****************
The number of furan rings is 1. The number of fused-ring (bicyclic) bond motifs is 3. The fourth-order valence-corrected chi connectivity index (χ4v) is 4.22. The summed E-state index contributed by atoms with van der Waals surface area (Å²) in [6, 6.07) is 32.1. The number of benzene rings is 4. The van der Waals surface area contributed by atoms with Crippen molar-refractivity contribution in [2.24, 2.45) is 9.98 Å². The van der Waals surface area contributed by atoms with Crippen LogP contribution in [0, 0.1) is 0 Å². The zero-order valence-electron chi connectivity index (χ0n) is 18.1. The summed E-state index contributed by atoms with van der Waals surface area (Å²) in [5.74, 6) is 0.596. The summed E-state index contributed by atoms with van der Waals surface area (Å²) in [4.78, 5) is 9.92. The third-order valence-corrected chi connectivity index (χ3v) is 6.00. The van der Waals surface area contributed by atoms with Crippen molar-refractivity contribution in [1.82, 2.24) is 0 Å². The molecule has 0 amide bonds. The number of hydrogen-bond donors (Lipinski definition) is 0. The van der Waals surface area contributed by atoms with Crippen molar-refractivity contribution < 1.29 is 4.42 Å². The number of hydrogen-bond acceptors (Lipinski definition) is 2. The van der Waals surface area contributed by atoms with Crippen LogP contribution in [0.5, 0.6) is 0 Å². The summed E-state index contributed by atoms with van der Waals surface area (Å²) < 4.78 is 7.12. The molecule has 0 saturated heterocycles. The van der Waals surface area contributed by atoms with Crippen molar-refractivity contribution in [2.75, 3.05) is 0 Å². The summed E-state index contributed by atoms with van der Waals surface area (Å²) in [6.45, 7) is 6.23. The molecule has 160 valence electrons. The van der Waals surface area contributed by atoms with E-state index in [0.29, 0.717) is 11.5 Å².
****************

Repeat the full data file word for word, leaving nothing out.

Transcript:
The number of furan rings is 1. The number of fused-ring (bicyclic) bond motifs is 3. The fourth-order valence-corrected chi connectivity index (χ4v) is 4.22. The summed E-state index contributed by atoms with van der Waals surface area (Å²) in [6, 6.07) is 32.1. The number of benzene rings is 4. The van der Waals surface area contributed by atoms with Crippen molar-refractivity contribution in [2.24, 2.45) is 9.98 Å². The van der Waals surface area contributed by atoms with Crippen LogP contribution in [0, 0.1) is 0 Å². The zero-order valence-electron chi connectivity index (χ0n) is 18.1. The summed E-state index contributed by atoms with van der Waals surface area (Å²) in [5.74, 6) is 0.596. The summed E-state index contributed by atoms with van der Waals surface area (Å²) in [4.78, 5) is 9.92. The third-order valence-corrected chi connectivity index (χ3v) is 6.00. The van der Waals surface area contributed by atoms with Crippen molar-refractivity contribution in [1.82, 2.24) is 0 Å². The molecule has 0 amide bonds. The number of hydrogen-bond donors (Lipinski definition) is 0. The van der Waals surface area contributed by atoms with Crippen molar-refractivity contribution < 1.29 is 4.42 Å². The number of hydrogen-bond acceptors (Lipinski definition) is 2. The van der Waals surface area contributed by atoms with Crippen LogP contribution in [0.5, 0.6) is 0 Å². The summed E-state index contributed by atoms with van der Waals surface area (Å²) < 4.78 is 7.12. The molecule has 0 saturated heterocycles. The van der Waals surface area contributed by atoms with Crippen molar-refractivity contribution in [2.75, 3.05) is 0 Å². The summed E-state index contributed by atoms with van der Waals surface area (Å²) in [6.45, 7) is 6.23. The molecule has 160 valence electrons. The van der Waals surface area contributed by atoms with E-state index in [0.29, 0.717) is 11.5 Å².